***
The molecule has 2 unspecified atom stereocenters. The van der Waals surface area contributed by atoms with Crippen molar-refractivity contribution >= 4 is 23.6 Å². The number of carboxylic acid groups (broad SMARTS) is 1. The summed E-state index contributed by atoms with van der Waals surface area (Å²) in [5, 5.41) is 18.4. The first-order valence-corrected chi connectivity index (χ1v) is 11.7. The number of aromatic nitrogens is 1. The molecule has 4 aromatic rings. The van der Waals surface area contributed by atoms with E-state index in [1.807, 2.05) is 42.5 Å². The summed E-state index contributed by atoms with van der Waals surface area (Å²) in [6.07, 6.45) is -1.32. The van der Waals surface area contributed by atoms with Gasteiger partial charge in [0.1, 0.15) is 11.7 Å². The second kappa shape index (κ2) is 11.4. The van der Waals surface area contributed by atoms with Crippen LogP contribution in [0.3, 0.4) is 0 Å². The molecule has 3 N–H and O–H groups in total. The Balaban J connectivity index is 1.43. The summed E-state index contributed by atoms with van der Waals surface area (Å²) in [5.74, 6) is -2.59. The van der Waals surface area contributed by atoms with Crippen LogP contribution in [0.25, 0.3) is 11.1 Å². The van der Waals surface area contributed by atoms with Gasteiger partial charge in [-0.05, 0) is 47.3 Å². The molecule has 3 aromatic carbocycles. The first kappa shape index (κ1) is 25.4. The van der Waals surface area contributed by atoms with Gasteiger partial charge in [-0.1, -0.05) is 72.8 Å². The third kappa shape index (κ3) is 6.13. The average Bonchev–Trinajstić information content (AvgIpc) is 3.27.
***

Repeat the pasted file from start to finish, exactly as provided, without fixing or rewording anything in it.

The molecule has 2 unspecified atom stereocenters. The van der Waals surface area contributed by atoms with Crippen molar-refractivity contribution >= 4 is 23.6 Å². The number of carboxylic acid groups (broad SMARTS) is 1. The summed E-state index contributed by atoms with van der Waals surface area (Å²) in [5, 5.41) is 18.4. The first-order valence-corrected chi connectivity index (χ1v) is 11.7. The number of aromatic nitrogens is 1. The molecule has 4 aromatic rings. The van der Waals surface area contributed by atoms with E-state index in [1.807, 2.05) is 42.5 Å². The summed E-state index contributed by atoms with van der Waals surface area (Å²) in [6.07, 6.45) is -1.32. The van der Waals surface area contributed by atoms with Gasteiger partial charge in [0.1, 0.15) is 11.7 Å². The second kappa shape index (κ2) is 11.4. The van der Waals surface area contributed by atoms with Crippen LogP contribution in [0.3, 0.4) is 0 Å². The molecule has 3 N–H and O–H groups in total. The Balaban J connectivity index is 1.43. The summed E-state index contributed by atoms with van der Waals surface area (Å²) in [5.74, 6) is -2.59. The van der Waals surface area contributed by atoms with Crippen LogP contribution in [0.25, 0.3) is 11.1 Å². The van der Waals surface area contributed by atoms with Gasteiger partial charge in [-0.05, 0) is 47.3 Å². The molecule has 3 aromatic carbocycles. The first kappa shape index (κ1) is 25.4. The van der Waals surface area contributed by atoms with Gasteiger partial charge in [-0.1, -0.05) is 72.8 Å². The third kappa shape index (κ3) is 6.13. The average Bonchev–Trinajstić information content (AvgIpc) is 3.27.